Less than two hours ago two armed men entered the Paris office of the French satirical magazine Charlie Hebdo. They opened fire with automatic rifles, killing at least 12 people, including two police officer. The police have described the attack as a ‘massacre’ and ‘carnage’. Pictures from the scene show bullet holes in a police vehicle outside, and journalists being carried out on stretchers. The two suspects escaped in a car, and are still at large. Given Charlie Hebdo’s history, the suspicion immediately falls on Islamic militants.
The magazine has in the past repeatedly pushed the boundaries. While it mocks religion in general, Islam has come in for particular attention, with numerous caricatures of the Prophet Muhammad being published in the past. Their offices were even firebombed 3 years ago after Charlie Hebdo named Muhammad their ‘editor in chief’, with a cover showing him saying “100 lashes of the whip if you don’t die laughing”. This history of mocking Islam, together with the fact that France has launched airstrikes on Islamic State in Iraq, means it’s highly likely that the attackers were motivated by an extremist ideology.
The attack comes at a time when France’s relationship with Islam and Muslims is under growing attention. There have been previous attacks, such as the killings by Muhammad Merah in 2012, and these have added fuel to the fire created by the anti-immigration party Front National. The party has gained more and more support in recent years, partially thanks to their opposition to Muslim immigration. They see Islam as incompatible with French values. While the FN is an extreme example, this idea of incompatibility isn’t limited to the fringe.
France sees itself as a very secular nation, and this has caused friction between the state and the large numbers of Muslim immigrants. In 2003 a ban on ‘conspicuous religious symbols’ in schools meant that the hijab was banned, leading to huge protests. 12 years later the tension still hasn’t gone away. Just this morning the BBC published an article on a novel depicting an Islamic future for France, which has caused great debate and controversy in the country. Horrific events like this will only intensify the debate, and lead to greater mistrust between the state and its Muslim population.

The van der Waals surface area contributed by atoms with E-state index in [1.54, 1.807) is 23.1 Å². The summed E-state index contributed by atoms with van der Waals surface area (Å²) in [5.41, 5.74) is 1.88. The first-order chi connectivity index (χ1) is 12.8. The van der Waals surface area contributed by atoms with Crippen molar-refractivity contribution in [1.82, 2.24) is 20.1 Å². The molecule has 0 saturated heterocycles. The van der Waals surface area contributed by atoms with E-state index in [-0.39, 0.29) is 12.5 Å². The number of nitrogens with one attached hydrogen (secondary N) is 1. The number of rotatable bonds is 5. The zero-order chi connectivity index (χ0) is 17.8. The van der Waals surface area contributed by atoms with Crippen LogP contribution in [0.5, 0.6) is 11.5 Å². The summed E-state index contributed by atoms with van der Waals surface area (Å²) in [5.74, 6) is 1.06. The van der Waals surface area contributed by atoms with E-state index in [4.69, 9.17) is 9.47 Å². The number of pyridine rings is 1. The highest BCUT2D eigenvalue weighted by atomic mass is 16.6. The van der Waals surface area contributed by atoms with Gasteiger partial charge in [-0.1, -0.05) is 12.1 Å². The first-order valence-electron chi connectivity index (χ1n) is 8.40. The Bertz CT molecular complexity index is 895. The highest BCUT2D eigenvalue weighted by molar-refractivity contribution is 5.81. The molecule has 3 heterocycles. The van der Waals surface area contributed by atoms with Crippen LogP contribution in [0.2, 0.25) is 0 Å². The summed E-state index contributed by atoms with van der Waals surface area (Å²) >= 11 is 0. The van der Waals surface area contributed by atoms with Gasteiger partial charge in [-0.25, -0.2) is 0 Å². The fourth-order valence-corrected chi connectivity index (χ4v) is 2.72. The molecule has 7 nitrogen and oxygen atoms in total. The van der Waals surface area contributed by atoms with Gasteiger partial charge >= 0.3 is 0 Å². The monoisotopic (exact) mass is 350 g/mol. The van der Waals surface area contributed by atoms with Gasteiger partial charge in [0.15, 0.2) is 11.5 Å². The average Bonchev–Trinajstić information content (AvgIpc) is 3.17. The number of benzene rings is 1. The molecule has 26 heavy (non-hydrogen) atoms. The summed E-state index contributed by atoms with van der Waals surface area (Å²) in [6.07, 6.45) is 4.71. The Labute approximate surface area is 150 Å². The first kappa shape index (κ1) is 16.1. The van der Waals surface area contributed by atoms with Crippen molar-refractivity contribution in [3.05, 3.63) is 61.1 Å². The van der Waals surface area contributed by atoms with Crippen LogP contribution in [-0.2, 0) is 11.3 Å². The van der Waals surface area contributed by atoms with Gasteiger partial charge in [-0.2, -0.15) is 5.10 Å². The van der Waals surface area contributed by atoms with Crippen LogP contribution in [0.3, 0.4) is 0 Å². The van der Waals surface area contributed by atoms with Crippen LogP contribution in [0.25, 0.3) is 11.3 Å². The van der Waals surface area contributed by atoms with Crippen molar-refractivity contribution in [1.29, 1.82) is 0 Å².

It is worth remembering though that at this very early stage it isn’t 100% certain that these were Islamic attackers. Charlie Hebdo insulted just about everyone not left-wing, from the Catholic Church to the far right. When Anders Brevik killed dozens in Norway in 2011 Islamic attackers were immediately blamed, before it became apart he was driven by an extreme far-right ideology. However, it is still extremely likely that this is another lone wolf attack motivated by radical Islam, just like the recent Sydney siege or the attack on a Jewish Museum in Brussels. These attacks aren’t directed by Islamic State, but their extremist ideology has infected alienated Western Muslims. Western governments need to find a way to counter this ideology, as this is one problem that all the airstrikes in the world can’t solve.
This was written less than 2 hours after the attack, when not all details were known. Details will most likely change in the coming hours. Follow @YW_Explained on Twitter for more updates.